- Just write it in markdown. You should learn markdown — it’s everywhere.
- Make it accessible. You should be able to edit your notes from anywhere, at any time. Unless you don’t have a phone or a computer in front of you, that is, but come on, that’s so rare, now-a-days.
- Back up your work. There’s no point in going through all this trouble if you can’t come back to your beautiful notes five, twenty, or 100 years from now. Only keeping one copy of your notes on Google Docs is not a good backup strategy! In fact, if you go all-in on this system, you may end up with a document with a large number of quote from outside sources that could trip some content filter in the shadows of any proprietary platform you use and cause your notes to suddenly disappear one day without warning or explanation. So: back up your notes!
- Make it your own! Take what I’ve written here and make it make sense for you; remix it and fit it into your life as much as you want. Definitely don’t take any of this as law.
Each document is formatted in the following way:
- The h1 is the title of the book. Below it goes an MLA citation. There may also be additional thoughts, TODOs, or other information about the text in the topmost section.
- Each chapter with notes gets its own h2. (Sub-sections are likewise headed the next heading down.)
- Each independent thought is an item in an unordered list. The first characters of a thought indicate:
- .: this is my commentary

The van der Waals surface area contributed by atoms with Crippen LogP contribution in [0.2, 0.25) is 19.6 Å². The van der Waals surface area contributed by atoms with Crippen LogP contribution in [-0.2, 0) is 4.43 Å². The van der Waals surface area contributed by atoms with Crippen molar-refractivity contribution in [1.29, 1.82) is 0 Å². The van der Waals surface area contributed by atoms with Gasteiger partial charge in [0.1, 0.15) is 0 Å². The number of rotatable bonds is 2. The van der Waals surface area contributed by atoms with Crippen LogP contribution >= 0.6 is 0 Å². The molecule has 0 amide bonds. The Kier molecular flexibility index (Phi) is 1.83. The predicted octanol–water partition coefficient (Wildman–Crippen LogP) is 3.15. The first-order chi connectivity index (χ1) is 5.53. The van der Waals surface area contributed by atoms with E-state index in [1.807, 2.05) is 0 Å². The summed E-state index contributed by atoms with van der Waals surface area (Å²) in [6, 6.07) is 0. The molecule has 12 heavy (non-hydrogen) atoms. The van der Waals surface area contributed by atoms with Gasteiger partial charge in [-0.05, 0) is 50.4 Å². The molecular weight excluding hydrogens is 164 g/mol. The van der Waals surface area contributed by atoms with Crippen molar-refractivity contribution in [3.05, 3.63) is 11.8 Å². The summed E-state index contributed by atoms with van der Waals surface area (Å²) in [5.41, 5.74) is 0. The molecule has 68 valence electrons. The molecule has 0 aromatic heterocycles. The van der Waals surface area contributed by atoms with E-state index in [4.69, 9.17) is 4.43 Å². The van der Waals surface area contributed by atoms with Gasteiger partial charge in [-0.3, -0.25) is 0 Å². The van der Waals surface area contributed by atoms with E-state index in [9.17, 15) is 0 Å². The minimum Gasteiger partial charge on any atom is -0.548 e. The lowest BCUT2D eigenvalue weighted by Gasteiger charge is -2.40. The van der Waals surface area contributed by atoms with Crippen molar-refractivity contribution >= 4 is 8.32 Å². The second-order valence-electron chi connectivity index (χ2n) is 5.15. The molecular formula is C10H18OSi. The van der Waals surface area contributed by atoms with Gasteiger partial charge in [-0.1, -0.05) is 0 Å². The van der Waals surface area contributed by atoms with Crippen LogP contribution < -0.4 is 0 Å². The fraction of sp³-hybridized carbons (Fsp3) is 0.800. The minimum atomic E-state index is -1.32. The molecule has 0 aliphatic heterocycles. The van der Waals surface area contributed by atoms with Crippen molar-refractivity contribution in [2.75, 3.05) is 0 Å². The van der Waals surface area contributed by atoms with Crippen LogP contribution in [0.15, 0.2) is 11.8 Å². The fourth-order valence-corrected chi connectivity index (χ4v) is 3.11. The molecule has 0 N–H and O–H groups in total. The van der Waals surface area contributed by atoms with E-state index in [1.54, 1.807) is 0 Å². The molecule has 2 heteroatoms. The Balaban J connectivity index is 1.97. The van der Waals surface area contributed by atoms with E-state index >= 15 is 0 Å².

- page number: direct quote from the source when wrapped in quotes, paraphrased information that would still require a citation if not.
- Must always be the book page number for the sake of citations!
- Page number may be a span of numbers, or roman numerals (or maybe even a span of roman numerals)
- I try to directly quote (wrap in quotation marks) as often as possible, because it means that quoting directly from the source is absurdly easy — I just lift the quote from my notes instead!
- This saved my butt countless times in college, especially.
- ?: a question I have. Answers may be indented.
- !: I need to make a flashcard for this.
- !+: I made a flashcard for this.
- !-: I marked that was going to make a flashcard for this, but didn’t end up doing so.
- !!! This is really cool.
- Some tags may be combined.
- The last non-heading line of a file will almost certainly be a declaration of the place I stopped in a document, i.e. “stopped on pdf page 56.”
- It’s really important to note here whether or not we’re referring to the PDF page or the book page with this number!
A brief example
# _Excession_ by Iain M. Banks Banks, Iain M. _Excession_. New York, NY: Bantam Books, 1998. ## Prologue * 1 "That light came from a line, not a point in the sky, because the place where Dajeil Gelian lived was not a planet." * . This… doesn't make a lot of sense. Almost all of Banks' future-fantasy ideas make sense. This one does not. * 2 "The woman heard the landward gate-bell tinkle, but already knew that she had a visitor because the black bird Gravious had told her […]" * . Banks really has a thing for birds telling you things — see also _Feersum Endjinn_, released just two years before. * ? Has anyone written about birds in Banks novels? Stopped on page 4